1. The History of American Public Education

      While millions of Americans expect and depend upon free public education, access to such services is not a constitutional right. (20) However, the integration of free public education into American life has led some, including President Lyndon B. Johnson, to proclaim education is the fifth freedom for which America stands. (21) A brief review of public education in the United States explains why Americans have come to embrace, and expect, free public education.

      For nearly fifty years after gaining independence, neither the United States nor individual states outside New England had systems of public education in place. (22) Despite the inclusion of state-funded education in five state constitutions, states failed to institute education systems early on. (23) At the start of the eighteenth century, the general feeling across the country was that education was a luxury and providing free education would lead to demands for other free services. (24) In states where schools were available, they were "neither free nor public." (25)

      However, prior to the Revolutionary War, New England provided free schools and continued that education to those who could already read and write after independence. (26) These schools were funded with local taxes and fees, but they were inequitable; wealthier children could stay in school longer while poorer children had limited access. (27)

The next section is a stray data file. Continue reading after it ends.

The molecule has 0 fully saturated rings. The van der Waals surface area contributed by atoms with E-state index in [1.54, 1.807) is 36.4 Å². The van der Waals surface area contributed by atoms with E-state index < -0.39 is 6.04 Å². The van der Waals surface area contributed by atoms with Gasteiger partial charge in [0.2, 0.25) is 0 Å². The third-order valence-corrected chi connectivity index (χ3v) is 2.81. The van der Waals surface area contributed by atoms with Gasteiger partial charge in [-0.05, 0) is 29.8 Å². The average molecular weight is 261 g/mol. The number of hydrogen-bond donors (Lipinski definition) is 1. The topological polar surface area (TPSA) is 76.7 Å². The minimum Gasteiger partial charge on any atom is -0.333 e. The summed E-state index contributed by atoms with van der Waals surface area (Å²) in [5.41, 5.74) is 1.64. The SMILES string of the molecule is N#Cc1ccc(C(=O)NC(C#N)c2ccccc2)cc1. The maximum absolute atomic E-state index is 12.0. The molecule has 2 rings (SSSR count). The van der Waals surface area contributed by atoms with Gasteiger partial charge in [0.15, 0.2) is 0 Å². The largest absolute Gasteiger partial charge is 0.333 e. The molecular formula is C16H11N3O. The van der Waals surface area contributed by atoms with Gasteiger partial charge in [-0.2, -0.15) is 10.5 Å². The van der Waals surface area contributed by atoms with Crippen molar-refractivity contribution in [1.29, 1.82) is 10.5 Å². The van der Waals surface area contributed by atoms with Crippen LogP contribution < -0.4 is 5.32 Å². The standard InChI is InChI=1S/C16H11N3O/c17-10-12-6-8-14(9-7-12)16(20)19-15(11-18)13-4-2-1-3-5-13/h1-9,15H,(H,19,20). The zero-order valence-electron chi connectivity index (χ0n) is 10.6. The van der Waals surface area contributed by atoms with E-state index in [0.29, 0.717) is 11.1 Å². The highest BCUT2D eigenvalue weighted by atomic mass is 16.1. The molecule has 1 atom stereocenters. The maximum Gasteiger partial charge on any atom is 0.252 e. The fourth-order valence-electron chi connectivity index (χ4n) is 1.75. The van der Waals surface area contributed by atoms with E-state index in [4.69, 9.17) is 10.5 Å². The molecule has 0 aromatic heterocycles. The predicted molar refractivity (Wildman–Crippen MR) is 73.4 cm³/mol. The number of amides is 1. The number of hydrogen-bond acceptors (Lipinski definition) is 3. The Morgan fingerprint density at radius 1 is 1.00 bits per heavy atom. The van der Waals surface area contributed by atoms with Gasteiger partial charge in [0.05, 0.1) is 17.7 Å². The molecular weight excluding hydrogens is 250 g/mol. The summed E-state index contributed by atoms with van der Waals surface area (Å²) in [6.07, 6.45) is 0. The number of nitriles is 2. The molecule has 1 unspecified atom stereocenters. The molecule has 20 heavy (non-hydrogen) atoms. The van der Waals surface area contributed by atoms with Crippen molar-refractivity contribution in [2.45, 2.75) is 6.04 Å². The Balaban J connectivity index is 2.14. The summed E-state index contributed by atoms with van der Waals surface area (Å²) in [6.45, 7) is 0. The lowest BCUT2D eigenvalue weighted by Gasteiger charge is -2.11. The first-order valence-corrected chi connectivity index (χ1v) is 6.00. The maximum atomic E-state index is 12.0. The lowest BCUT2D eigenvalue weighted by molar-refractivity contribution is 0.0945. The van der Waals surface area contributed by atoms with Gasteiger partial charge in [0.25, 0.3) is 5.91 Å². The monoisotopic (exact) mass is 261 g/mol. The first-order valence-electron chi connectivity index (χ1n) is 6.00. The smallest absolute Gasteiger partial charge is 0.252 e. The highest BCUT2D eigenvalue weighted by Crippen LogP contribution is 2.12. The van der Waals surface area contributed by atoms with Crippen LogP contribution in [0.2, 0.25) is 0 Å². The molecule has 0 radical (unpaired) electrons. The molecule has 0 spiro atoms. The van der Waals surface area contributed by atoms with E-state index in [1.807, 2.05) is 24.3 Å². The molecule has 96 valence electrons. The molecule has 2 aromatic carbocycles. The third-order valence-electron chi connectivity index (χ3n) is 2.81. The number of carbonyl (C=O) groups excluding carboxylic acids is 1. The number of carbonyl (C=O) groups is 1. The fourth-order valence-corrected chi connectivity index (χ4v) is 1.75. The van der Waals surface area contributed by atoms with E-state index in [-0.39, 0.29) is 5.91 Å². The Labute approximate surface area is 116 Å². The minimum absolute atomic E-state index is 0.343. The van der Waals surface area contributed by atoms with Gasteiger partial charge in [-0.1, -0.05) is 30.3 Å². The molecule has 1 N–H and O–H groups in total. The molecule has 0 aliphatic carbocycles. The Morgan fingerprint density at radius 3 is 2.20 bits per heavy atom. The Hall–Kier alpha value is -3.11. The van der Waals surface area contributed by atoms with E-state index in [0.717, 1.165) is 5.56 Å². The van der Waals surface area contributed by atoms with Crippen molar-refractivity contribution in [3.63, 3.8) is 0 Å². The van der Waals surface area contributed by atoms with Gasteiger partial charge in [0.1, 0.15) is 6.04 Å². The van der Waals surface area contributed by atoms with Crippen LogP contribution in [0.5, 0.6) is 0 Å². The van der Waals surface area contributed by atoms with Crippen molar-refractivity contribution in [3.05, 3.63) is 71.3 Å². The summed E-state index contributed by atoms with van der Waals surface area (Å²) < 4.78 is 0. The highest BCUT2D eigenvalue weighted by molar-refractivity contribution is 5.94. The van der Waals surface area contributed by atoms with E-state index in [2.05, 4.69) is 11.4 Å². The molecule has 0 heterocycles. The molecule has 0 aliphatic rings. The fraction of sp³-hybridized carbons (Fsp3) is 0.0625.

In 1827, then-state Senator Horace Mann pushed for the creation of the Massachusetts State Board of Education. (28) Ten years later, Mann was appointed to be Secretary of the Board, a role he used to lobby for the adoption of a state-sponsored public school system. (29) Mann's efforts culminated in the creation of the country's first state public school system, comprised of "common" schools. (30) Mann "believed in the absolute right of every individual who comes into this world to an education," and that education "must be free, universal, and democratic" without promoting a political cause. (31) To fund this system, Mann advocated for the use of tax dollars to ensure all children had equal access to the free schools, regardless of their economic-class. (32) Fueling Mann's emphasis on free public schools was his thought that "[e]ducation then, beyond all other devices of human origin, is the equalizer of the conditions of...